On 28 September 2018, a 7.4 magnitude earthquake hit Donggala, in the province of Central Sulawesi, Indonesia. It triggered a tsunami that struck Palu Bay and the western coast of the Donggala Regency.
The official death toll stands at 2,081, while another 1,309 are recorded missing, 4,438 as severely injured and 206,494 internally displaced. Homes and other buildings collapsed, hospitals have been damaged and transport has been disrupted in the areas. The Indonesia Government has been leading the response, with support from local and international NGOs and the UN.
HelpAge International responds to humanitarian emergencies in ways that meet the needs of older people and ensures their rights are upheld, even in the most challenging circumstances. Working with our partners in Indonesia, we are aiming to provide healthcare, water and sanitation, and essential and often life-saving items such as blankets, mattresses, clothing and cooking equipment.
Rapid needs assessment for older people
We have worked with local partners to carry out a rapid assessment of older women and men’s needs to inform our response and help us act most effectively.
A rapid needs assessment of older people (RNA-OP) was conducted in October 2018. A total of 425 older people from the seven most affected communities were interviewed individually to understand their specific needs. The data was used for needs analysis and to inform a further response programme. The results showed that accessing enough food, and being able to do so safely, was the highest priority for older people and several reasons contribute to this. Besides the fact that many older women and men were unable to reach humanitarian services alone and had to rely on their family and friends for support to meet their basic needs, there were concerns about violence, abuse as well as privacy using public washrooms. Significant gender differences were reported on the topics of psychosocial wellbeing and their ability to cope with their current situation. Another important issue for older people was regular medication for chronic conditions.
The findings of the RNA raise significant concerns about the dignity of older people and their right to access humanitarian assistance in a dignified and inclusive way. Key recommendations for an inclusive response were provided and can be found in the report ‘Rapid needs assessment of older people affected by the earthquake and tsunami in Sulawesi, Indonesia‘.
During the ongoing emergency phase, HelpAge and local partner Yakkum Emergency Unit, with funding from Age International, HelpAge Germany and the Disasters Emergency Committee, is providing outreach health support, homecare, psychosocial support, mosquito nets, water filters and age-assistive devices. We are also supporting older people in getting their documents and ID cards.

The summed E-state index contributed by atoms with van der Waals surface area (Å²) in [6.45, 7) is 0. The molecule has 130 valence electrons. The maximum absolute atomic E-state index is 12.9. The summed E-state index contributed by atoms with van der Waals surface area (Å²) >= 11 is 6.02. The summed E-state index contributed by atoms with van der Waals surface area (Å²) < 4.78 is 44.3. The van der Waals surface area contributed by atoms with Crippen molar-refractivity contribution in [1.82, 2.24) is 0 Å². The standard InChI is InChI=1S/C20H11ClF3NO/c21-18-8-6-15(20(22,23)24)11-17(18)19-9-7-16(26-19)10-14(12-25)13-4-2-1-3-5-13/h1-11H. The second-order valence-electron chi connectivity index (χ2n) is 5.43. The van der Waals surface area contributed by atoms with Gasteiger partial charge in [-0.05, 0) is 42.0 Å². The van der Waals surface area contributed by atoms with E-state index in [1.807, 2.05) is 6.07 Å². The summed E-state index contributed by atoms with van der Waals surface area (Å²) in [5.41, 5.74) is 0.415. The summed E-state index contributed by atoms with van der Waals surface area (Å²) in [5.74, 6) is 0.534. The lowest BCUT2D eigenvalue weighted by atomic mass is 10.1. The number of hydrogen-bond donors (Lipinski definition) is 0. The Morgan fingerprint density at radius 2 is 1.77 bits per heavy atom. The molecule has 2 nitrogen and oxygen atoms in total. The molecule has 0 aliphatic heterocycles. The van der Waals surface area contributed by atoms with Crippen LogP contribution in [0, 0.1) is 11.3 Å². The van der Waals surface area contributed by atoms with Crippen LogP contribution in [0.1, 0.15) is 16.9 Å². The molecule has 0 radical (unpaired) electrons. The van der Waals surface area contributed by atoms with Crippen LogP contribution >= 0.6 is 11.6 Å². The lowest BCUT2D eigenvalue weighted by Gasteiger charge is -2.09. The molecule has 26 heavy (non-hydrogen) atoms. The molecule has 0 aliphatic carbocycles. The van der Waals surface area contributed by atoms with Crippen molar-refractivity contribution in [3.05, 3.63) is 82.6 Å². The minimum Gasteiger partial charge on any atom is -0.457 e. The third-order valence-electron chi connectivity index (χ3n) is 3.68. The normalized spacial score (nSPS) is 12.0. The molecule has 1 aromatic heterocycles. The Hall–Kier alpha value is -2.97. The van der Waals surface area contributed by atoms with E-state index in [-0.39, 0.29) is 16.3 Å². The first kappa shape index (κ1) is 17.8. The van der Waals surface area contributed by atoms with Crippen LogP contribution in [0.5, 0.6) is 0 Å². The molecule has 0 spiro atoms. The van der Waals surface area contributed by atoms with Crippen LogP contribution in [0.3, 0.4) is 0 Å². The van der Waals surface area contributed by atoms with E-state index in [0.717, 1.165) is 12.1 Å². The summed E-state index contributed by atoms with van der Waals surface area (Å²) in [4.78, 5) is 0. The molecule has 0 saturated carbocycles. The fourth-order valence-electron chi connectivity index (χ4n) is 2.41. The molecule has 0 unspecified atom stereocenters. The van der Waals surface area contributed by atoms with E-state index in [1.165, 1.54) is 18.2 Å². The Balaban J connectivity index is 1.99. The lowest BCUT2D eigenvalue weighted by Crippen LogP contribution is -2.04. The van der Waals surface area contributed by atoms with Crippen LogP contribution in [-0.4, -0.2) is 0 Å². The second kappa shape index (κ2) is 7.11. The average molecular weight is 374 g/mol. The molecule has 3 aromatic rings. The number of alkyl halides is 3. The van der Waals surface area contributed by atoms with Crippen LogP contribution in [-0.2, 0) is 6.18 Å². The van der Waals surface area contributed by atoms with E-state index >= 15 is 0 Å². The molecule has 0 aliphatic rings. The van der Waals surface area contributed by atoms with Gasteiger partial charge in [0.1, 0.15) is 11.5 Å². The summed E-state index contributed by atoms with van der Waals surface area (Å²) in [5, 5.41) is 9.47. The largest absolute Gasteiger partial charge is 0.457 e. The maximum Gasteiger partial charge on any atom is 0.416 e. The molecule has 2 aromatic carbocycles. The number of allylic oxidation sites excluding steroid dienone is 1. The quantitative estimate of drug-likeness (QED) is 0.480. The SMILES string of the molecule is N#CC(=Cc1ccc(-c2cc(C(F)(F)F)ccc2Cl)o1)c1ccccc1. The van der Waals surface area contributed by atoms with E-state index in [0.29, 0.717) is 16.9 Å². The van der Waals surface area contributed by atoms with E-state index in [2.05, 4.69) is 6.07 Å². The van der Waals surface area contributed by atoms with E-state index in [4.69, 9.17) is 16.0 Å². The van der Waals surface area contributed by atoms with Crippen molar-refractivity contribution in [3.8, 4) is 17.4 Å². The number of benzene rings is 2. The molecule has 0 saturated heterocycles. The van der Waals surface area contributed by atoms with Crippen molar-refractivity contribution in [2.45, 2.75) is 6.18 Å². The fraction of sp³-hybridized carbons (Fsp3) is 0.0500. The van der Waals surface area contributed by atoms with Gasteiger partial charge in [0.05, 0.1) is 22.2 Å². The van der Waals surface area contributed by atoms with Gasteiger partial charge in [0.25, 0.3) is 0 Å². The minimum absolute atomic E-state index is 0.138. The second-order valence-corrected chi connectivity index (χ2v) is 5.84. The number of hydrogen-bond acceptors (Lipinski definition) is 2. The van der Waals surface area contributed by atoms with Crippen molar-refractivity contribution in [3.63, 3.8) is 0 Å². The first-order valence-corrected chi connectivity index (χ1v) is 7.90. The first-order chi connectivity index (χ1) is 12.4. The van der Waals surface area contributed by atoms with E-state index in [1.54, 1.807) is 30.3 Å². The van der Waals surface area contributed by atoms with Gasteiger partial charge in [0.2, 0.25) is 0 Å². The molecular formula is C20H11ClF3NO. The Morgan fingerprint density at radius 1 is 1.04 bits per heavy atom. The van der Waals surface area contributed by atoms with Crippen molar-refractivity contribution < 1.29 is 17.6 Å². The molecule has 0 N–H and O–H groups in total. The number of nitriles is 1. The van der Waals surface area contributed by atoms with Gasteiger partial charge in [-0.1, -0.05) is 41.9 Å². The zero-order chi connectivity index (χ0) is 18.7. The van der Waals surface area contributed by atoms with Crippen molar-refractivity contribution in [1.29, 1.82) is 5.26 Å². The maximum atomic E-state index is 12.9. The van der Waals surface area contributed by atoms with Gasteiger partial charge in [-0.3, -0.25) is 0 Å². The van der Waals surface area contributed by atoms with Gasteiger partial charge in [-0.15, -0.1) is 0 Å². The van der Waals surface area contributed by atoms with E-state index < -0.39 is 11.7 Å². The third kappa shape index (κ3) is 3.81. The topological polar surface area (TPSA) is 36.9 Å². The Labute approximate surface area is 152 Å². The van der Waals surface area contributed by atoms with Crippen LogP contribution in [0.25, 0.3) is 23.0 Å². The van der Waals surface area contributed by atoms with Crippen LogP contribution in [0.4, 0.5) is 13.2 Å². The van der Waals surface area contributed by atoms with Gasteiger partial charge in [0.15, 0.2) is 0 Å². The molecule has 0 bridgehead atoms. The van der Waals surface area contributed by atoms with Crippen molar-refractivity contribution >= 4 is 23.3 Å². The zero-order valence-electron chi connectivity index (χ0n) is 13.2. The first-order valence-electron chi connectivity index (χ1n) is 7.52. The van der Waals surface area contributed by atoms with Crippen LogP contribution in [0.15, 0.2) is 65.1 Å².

Livelihood assessment of the disaster-affected communities
After six months of emergency responses, HelpAge and the partner are now preparing for a recovery phase.
A livelihood assessment was conducted in seven villages of Palu to find out about the readiness to take up livelihood activities among older people.
Before the disaster, many older people were the key or sole earning members of the family. After the loss of livelihood post disaster, the uncertainty on income generation is a concern.
The assessment was designed to gain first hand information on various key aspects such as the livelihood options available in the villages, scale of loss in terms of employment and related activities, available skills, traditional knowledge, natural resources and source of financial support in these villages. The assessment also included a quick survey with the local market and other retail places to collect information on local produces, their sources and involvement of the affected villagers in these existing value chains.
During the assessment, older people have shown a keen interest in participating in capacity building programmes to enhance their skills. It was found that villagers have entrepreneurial mindsets and willing to engage in activities
The study suggests strengthening entire value chain, from organising livelihood group, building capacity to marketing as well as connecting villagers with financial institutions. With these finding, HelpAge is developing a detailed work plan for the delivery of effective support and sustainable benefits to older people in the affected communities.